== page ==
The other side of the coin: the stock market.

Merlin, Colonial, Hispania, Axiare and Lar have an aggregate net asset value (gross value less debt) of €7,576 million, in line with the combined market value of these companies, which stands at €7,655 million. Nevertheless, if we look at each company in detail, we see that Axiare is the Socimi that has managed to best to gain the trust of investors, listing as it does with a discount premium on its NAV of 11.5%, followed by Colonial, with a discount premium of 8%. In exchange, the stock market value of Lar is 8% lower than its asset value, a difference which amounts to -3.5% and -1.5% in the cases of Merlin and Hispania, respectively, figures that indicate that those companies still have some way to go on the stock market.

Despite that punishment, if we compare the evolution of these companies on the stock market over the last two years (all of these Socimis debuted on the stock exchange in 2014) with the performance of the Ibex, we see that, according to Deloitte’s report, whilst the sample of companies increased their values by 18%, Axiare’s share value rose by 34%, Hispania’s by 22%, Merlin and Colonial by 18%, and Lar by 6%. Despite this improved behaviour, the Spanish companies in the sector are lagging behind their European counterparts, given that the EPRA index, which groups together the main real estate companies in Europe, reported an (average) increase of 23%, exceeded only by Axiare.

From this international perspective, the experts agree that, far from heading for another (real estate) bubble, there is still a long way to go in our country and that the phenomenon unleashed in the last two years with the eruption of Socimis in the stock market, is also being experienced in other countries, encouraged by the real estate recovery, surplus liquidity and the need to find returns of around 4% with controlled risks in a zero and negative interest rate environment. (…).

Original story: El Confidencial (by Ruth Ugalde)

Translation: Carmel Drake

Merlin & Testa: Birth Of A Giant With Assets Worth €5,500M

10 June 2015 – Expansión

For background to this story, refer to the article published yesterday: Sacyr Sells Its Subsidiary Testa To Merlin For €1,793M

(…)
The union of Testa and Merlin will create a giant, with assets worth almost €5,500 million; gross annual income of €290 million; and a market capitalisation that currently stands at €4,400 million.

Specifically, Merlin, the company led by Ismael Clemente and controlled by UBS, Marketfield and Gruss Capital, has a market capitalisation of €2,275 million and a real estate portfolio of €2,594 million, which covers a surface area of 680,000 m2 and generates annual income of €132 million.

Meanwhile, Testa is one of the leading real estate companies in Spain. It has a portfolio of real estate assets for rent, mainly in Madrid and Barcelona, which have a combined leasable surface area of 1,043,000 m2 and a value of €3,180 million. Its assets include one of the four skyscrapers at the northern end of the Paseo de la Castellana in Madrid, the Torre Sacyr (pictured above).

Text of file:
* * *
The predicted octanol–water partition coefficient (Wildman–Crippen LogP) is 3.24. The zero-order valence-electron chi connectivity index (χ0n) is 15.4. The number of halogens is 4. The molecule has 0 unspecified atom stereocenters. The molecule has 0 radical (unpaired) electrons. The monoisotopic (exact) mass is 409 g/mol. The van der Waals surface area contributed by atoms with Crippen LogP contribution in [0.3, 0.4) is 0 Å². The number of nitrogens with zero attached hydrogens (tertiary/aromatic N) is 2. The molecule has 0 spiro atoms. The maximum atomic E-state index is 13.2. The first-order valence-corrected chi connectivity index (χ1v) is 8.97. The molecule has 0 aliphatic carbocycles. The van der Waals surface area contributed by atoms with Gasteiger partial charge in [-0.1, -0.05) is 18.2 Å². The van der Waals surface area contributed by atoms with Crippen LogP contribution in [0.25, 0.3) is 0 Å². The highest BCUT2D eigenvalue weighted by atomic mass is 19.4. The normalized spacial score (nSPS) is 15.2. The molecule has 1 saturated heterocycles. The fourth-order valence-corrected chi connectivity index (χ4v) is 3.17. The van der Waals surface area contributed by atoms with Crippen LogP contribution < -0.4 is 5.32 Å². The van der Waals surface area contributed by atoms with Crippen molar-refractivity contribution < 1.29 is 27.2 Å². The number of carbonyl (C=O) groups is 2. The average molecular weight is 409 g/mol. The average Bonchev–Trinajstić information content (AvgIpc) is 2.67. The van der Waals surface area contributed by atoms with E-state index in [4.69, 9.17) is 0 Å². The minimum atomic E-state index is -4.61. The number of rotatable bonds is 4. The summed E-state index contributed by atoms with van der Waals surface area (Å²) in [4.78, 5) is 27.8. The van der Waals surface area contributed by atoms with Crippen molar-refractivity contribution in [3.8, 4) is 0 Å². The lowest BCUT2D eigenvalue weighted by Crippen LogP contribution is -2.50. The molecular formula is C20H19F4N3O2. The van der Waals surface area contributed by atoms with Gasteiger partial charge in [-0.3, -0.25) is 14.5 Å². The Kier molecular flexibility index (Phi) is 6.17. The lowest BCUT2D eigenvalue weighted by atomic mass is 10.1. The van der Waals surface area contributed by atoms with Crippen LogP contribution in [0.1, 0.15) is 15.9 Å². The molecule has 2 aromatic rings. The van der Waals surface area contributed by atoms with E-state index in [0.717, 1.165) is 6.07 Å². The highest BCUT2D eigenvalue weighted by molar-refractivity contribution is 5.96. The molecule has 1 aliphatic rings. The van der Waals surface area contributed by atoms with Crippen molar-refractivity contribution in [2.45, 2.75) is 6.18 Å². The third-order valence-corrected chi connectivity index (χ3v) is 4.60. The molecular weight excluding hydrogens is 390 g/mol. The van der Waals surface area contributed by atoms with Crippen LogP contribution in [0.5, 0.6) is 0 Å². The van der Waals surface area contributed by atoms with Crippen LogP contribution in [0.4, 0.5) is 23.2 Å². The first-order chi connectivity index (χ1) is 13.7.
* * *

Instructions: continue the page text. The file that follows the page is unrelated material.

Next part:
Merlin consolidates its position as the largest Socimi in Spain

Merlin Properties, which acknowledged its intention to invest in Testa’s share capital in April, has consolidated its position as the largest Socimi (listed real estate asset investment company) in Spain.

(…)

Phased sale until June 2016

The sale will be carried out in several phases and through an “accordion operation” over the next few months. The first phase was completed yesterday with a capital increase through which Merlin took a 25% stake in Testa’s share capital.

To this end, Testa undertook a €669.7 million capital decrease and distributed an extraordinary dividend of €527.7 million, through which Sacyr generated revenues of €238 million.

Thus, €1,793 million is the amount that results from adding the aforementioned €238 million to the €1,555 million that will correspond to the sale of the remaining 74.6% stake in Testa, which Sacyr owns following the capital increase. This operation will be executed “in successive tranches and phases, which will be completed before 30 June 2016”, according to reports by the company to Spain’s National Securities Market Commission (CNMV).

Once this acquisition has been completed, Merlin plans to make a public tender offer (OPA) for 100% of Testa’s shares. However, Sacyr has agreed to “irrevocably immobilise its shares in Testa and not participate in the process”.

Lazard has advised Sacyr in the deal and Morgan Stanley and Goldman Sachs have acted as financial advisors to Merlin.

Sacyr and Merlin’s share prices increase; Testa’s decreases

Sacyr, which is one of the best-performing securities on the Ibex so far this year, has received a boost from this operation – its shares were up by 4.3% yesterday, to €3.756 per share, leading the increases on the market. Investors also applauded the behaviour of Merlin Properties, whose shares increased by 1.58% to €11.54 per share.

Meanwhile, Testa returned to the stock market with a negative tone. By the end of the session, it had recorded a loss of almost 3%, to €13.15 per share, after the CNMV suspended trading of its shares between 12:00 and 15:00.

Original story: Expansión (by M.L.)

Translation: Carmel Drake